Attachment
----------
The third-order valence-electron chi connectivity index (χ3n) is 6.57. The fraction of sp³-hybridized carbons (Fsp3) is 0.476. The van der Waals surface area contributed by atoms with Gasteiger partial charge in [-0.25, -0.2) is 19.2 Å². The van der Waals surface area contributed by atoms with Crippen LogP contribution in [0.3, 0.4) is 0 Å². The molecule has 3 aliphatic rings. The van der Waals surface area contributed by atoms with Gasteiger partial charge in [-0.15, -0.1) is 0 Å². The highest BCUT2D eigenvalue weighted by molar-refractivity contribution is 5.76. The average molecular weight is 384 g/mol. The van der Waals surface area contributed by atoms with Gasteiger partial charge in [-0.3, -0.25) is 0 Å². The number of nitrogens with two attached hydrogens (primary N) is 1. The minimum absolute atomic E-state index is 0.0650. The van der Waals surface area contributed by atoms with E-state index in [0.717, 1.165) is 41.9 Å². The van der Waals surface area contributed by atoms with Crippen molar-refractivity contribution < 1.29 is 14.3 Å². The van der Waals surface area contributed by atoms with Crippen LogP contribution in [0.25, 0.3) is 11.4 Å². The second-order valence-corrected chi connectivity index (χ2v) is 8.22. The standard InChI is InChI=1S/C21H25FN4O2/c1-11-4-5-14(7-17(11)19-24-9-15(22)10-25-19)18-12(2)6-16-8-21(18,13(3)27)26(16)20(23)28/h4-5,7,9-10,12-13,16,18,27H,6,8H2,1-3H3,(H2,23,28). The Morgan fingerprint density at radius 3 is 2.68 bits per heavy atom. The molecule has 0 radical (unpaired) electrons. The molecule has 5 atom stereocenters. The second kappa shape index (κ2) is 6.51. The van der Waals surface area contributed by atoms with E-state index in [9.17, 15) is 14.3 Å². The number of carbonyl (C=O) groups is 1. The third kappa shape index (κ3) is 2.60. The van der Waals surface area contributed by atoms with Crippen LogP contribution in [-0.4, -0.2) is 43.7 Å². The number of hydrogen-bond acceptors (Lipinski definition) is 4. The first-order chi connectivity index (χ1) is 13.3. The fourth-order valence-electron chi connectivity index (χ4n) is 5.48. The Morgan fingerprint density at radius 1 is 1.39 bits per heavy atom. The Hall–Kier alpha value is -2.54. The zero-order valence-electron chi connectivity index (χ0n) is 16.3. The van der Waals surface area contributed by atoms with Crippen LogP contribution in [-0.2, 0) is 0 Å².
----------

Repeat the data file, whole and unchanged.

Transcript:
The third-order valence-electron chi connectivity index (χ3n) is 6.57. The fraction of sp³-hybridized carbons (Fsp3) is 0.476. The van der Waals surface area contributed by atoms with Gasteiger partial charge in [-0.25, -0.2) is 19.2 Å². The van der Waals surface area contributed by atoms with Crippen LogP contribution in [0.3, 0.4) is 0 Å². The molecule has 3 aliphatic rings. The van der Waals surface area contributed by atoms with Gasteiger partial charge in [-0.15, -0.1) is 0 Å². The highest BCUT2D eigenvalue weighted by molar-refractivity contribution is 5.76. The average molecular weight is 384 g/mol. The van der Waals surface area contributed by atoms with Gasteiger partial charge in [-0.3, -0.25) is 0 Å². The number of nitrogens with two attached hydrogens (primary N) is 1. The minimum absolute atomic E-state index is 0.0650. The van der Waals surface area contributed by atoms with E-state index in [0.717, 1.165) is 41.9 Å². The van der Waals surface area contributed by atoms with Crippen molar-refractivity contribution < 1.29 is 14.3 Å². The van der Waals surface area contributed by atoms with Crippen LogP contribution in [0.25, 0.3) is 11.4 Å². The second-order valence-corrected chi connectivity index (χ2v) is 8.22. The standard InChI is InChI=1S/C21H25FN4O2/c1-11-4-5-14(7-17(11)19-24-9-15(22)10-25-19)18-12(2)6-16-8-21(18,13(3)27)26(16)20(23)28/h4-5,7,9-10,12-13,16,18,27H,6,8H2,1-3H3,(H2,23,28). The Morgan fingerprint density at radius 3 is 2.68 bits per heavy atom. The molecule has 0 radical (unpaired) electrons. The molecule has 5 atom stereocenters. The second kappa shape index (κ2) is 6.51. The van der Waals surface area contributed by atoms with E-state index in [9.17, 15) is 14.3 Å². The number of carbonyl (C=O) groups is 1. The third kappa shape index (κ3) is 2.60. The van der Waals surface area contributed by atoms with Crippen LogP contribution in [-0.4, -0.2) is 43.7 Å². The number of hydrogen-bond acceptors (Lipinski definition) is 4. The first-order chi connectivity index (χ1) is 13.3. The fourth-order valence-electron chi connectivity index (χ4n) is 5.48. The Morgan fingerprint density at radius 1 is 1.39 bits per heavy atom. The Hall–Kier alpha value is -2.54. The zero-order valence-electron chi connectivity index (χ0n) is 16.3. The van der Waals surface area contributed by atoms with Crippen LogP contribution in [-0.2, 0) is 0 Å².